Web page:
Sondra watched her hand burn with fire that shifted from purple to green to blue and orange and yellow and every color she could imagine. This was the heart of her realm. The chair she sat on was the physical embodiment of the Throne of Night she served. The castle that surrounded her was the ultimate bastion and last redoubt for the Nightfolk she ruled.
So why was she so certain she was in the wrong place?
“It’s been a long time since I saw you practicing a novice’s tricks,” Kelian said. He was alone, but Sondra knew he carried with him the concerns of all her rapidly returning subjects. Or rather all of her rapidly returning troops, since those were the only subjects the Throne of Night was calling back into service.
“It’s been a long time since having my hand on fire didn’t require an immediate trip to the emergency room,” Sondra said.
“It’s not easy to get used to is it?” Kelian asked. “Up until yesterday the closest I got to doing magic was cheating at a three card monte table when I was in grade school.”
“Something feels off,” Sondra said. “Maybe it’s lack of practice, or gaps in my memory but it feels like I’m having to focus a lot more on control than I ever had to before.”
“Maybe because we moved the castle into Counter-Time before the Last Battle?” Kelian asked. “There seems to be plenty of starlight to draw on here.”
“Maybe,” Sondra said. “My memories of the Last Battle are still fuzzy, but I don’t recall it being this hard to keep the light inside me under wraps then.”
“We moved the castle late in the war, so I don’t know that any of use got fully used to it,” Kelian said.
“Could be that I came back defective too,” Sondra said.
“I don’t think so,” Kelian said, his voice soft. “When I saw you, I was sure. You have Sanielle’s soul, you have her power. There’s nothing wrong with you, you’re just more than you used to be.”
“Let’s hope that’s true,” Sondra said. “If I fall apart…”
“I’ll pick up the pieces,” Kelian said.
Sondra smiled but let the expression fade wearily away.
“I know you’ll try,” she said. “But sometimes the pieces don’t go back together.”
“Well, I suppose if the entire world explodes and time ends, then, yes, that’ll be a slightly bigger jigsaw puzzle than I could sort out,” Kelian said.
“You know, in this life at least, I always hated jigsaw puzzles,” Sondra said.
“You hated them as Sanielle too,” Kelian said.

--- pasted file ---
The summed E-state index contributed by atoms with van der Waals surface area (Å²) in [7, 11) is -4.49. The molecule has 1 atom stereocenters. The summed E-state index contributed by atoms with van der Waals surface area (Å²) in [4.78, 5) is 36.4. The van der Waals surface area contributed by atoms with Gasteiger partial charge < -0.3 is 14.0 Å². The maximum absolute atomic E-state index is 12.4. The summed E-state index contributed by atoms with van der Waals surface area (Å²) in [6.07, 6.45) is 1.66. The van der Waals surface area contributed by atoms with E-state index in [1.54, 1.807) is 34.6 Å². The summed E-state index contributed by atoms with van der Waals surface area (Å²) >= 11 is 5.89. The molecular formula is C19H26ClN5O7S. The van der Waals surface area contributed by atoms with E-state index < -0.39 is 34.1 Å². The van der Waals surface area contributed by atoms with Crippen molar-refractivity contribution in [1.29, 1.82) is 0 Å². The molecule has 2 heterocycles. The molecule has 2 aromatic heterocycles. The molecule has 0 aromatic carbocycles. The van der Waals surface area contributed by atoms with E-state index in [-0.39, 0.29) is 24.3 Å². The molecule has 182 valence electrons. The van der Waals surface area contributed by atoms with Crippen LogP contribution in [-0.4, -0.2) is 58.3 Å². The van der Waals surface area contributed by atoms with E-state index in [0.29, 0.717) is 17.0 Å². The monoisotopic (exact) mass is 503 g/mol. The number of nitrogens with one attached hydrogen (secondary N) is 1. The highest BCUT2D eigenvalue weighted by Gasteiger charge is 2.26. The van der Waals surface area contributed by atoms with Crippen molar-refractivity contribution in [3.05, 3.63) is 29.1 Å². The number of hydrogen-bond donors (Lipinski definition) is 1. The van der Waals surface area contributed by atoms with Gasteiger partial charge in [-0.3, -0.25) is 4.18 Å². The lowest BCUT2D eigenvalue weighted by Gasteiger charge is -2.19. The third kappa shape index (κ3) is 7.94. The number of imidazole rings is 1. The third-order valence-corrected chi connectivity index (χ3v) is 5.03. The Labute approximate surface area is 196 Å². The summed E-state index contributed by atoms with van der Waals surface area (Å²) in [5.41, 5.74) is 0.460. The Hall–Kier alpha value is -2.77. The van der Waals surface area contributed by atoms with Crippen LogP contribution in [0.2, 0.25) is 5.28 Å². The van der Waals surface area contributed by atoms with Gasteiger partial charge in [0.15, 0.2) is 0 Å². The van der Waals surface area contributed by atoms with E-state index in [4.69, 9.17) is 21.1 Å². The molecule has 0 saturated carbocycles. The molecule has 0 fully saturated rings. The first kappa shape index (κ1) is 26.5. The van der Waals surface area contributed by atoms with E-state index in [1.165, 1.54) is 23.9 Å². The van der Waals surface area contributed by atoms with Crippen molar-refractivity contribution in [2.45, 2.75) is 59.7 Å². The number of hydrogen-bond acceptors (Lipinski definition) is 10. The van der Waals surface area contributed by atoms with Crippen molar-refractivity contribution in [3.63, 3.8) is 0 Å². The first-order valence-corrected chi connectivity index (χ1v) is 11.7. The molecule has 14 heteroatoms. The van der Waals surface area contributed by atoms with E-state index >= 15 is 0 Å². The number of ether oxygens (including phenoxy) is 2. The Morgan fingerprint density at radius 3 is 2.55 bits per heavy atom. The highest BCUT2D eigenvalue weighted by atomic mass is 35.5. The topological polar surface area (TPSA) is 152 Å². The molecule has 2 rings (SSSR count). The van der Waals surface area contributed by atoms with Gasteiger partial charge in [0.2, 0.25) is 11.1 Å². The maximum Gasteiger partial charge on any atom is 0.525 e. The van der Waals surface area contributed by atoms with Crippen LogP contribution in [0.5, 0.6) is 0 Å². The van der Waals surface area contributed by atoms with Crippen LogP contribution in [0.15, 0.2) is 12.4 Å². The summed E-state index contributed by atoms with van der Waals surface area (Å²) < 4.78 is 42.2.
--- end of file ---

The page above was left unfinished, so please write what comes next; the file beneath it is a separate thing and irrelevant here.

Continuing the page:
“We had jigsaw puzzles back in the old world?” Sondra asked. “Why don’t I remember that?”
“Because you always hated doing them,” Kelian said. “I tried suggesting them to get you to take a break, three times in fact, and each one went worse than the time before.”
“What did I do?” Sondra asked.
“The first puzzle I gave you lost several pieces,” Kelian said. “I later found them embedded in the castle walls. The second puzzle was returned to me as a box of dust with a note that read, and I quote, ‘it was easier to make them fit together like this’.”
“Huh, I never thought of using a blender to solve things, that was clever,” Sondra said. “What happened with the third puzzle?”
“It exploded,” Kelian said. “I took the hint after that.”
“And yet you didn’t leave me, despite all the puzzle abuse?” Sondra said.
“I didn’t then, and I won’t now,” Kelian said.
“We had a history then,” Sondra said. “It’d be nice to think we have a future now, but I don’t want the one to imply the other.”
“What do you mean?” Kelian asked, confusion clouding his expression.
“Your memories are more complete than mine,” Sondra said. “You have a better sense of who Sanielle was than I do, and I am her. Sort of.”
“Sort of?” Kelian asked.
“I was missing something my whole life, and remembering Sanielle’s life is bringing pieces of that back to me,” Sondra said. “But I still have my own life, Sondra’s life, as a part of me too. A big part of me. And Sondra wasn’t a queen. I can feel the Throne of Night. I know the burdens and responsibilities that I need to bear, but I’m facing them with the strengths and weaknesses I’ve developed in this life mostly.”
“Ok, but what does that all mean about us?” Kelian asked.
“You look at me and see Sanielle, and, let’s be honest now, since I think we couldn’t be then, you loved her. And she loved you,” Sondra said.
“That’s not…inaccurate,” Kelian said, looking faintly sheepish.
“You would describe our past lives differently?” Sondra asked, a grin tugging the weariness out of her face.